One of our final challenges involves a thick and spicy soup that played a crucial role in American history. December 29 is National Pepper Pot Day!
And of course, this is one of those unusual/complicated dishes that is impossible to find in a small town like Ely (and probably a stretch to locate even in a thriving metropolis such as Portland). One that requires careful preparation at home. Of course, we’re not AT home, and busy with other things…so how on earth will we possibly celebrate this food holiday? Is our quest for completion doomed to failure with a mere 3 days left?!?!
Read on, friends.
The year was 1777. The date, December 29. The Revolutionary War was in full swing, and George Washington’s troops were hunkered down in a snowy field in Valley Forge, Pennsylvania, tired, weak, cold, and hungry. Area farmers had sold their crops to the British Army for cash, rather than rely on the meager currency carried by the Continental Army. Capitalism was at its finest, even then. The soldiers were low on food, and even lower on morale. And then Christopher Ludwick, the baker general of the Continental Army, gathered together every bit of food he could find: scraps of meat, tripe, vegetables, and pepper. He mixed the ingredients together in a large pot with whatever spices and seasonings he had available, and created a hearty, thick, spicy soup that became known as Pepper Pot. It gave the soldiers much-needed strength, which in turn restored their confidence. Pepper Pot is known as “the soup that won the war.” If not for Christopher Ludwick, we might all be driving on the left side of the road today and speaking in funny accents.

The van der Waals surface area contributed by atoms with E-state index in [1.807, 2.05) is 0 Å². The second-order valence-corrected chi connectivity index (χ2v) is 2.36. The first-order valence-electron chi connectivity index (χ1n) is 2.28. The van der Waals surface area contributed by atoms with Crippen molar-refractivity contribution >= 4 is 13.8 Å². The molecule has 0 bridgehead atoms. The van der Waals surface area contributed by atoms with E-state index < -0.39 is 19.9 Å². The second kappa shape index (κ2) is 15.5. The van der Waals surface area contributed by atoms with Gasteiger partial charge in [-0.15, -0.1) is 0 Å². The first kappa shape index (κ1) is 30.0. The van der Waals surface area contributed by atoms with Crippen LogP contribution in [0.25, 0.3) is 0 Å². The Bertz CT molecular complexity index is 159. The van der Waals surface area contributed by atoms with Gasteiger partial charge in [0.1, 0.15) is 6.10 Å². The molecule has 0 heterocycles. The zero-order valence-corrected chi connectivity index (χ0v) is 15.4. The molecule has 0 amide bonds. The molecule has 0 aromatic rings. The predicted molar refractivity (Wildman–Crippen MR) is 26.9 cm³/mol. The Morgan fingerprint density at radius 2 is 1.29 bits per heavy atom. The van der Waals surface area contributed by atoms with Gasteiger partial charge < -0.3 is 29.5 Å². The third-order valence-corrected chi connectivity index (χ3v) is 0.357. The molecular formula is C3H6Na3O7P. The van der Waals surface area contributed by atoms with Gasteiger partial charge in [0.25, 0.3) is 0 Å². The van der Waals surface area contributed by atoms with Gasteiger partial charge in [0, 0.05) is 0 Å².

There are many different recipes for Pepper Pot. Truly, it’s one soup you can create from scratch on your own, following Ludwick’s original idea of using whatever is available. We more or less used this recipe from the City Tavern in Philadelphia, altering it enough to make it our own. Here’s the kicker: we made the soup Thursday evening, before we left for Ely. We enjoyed it for dinner that night, and then brought leftovers with us to heat for lunch while out of town. Probably the most prep work we’ve had to do all year (minus the vanilla custard, which also took place during a trip to Ely).
And how was the Pepper Pot? Absolutely delicious! The soup was rich, hearty, and aromatic; the allspice added warmth and a unique depth of flavor. This recipe’s a keeper – definitely one of my favorite challenges of the year!
- Feast of Leftovers: Prime Rib Soup! (merlinspielen.com)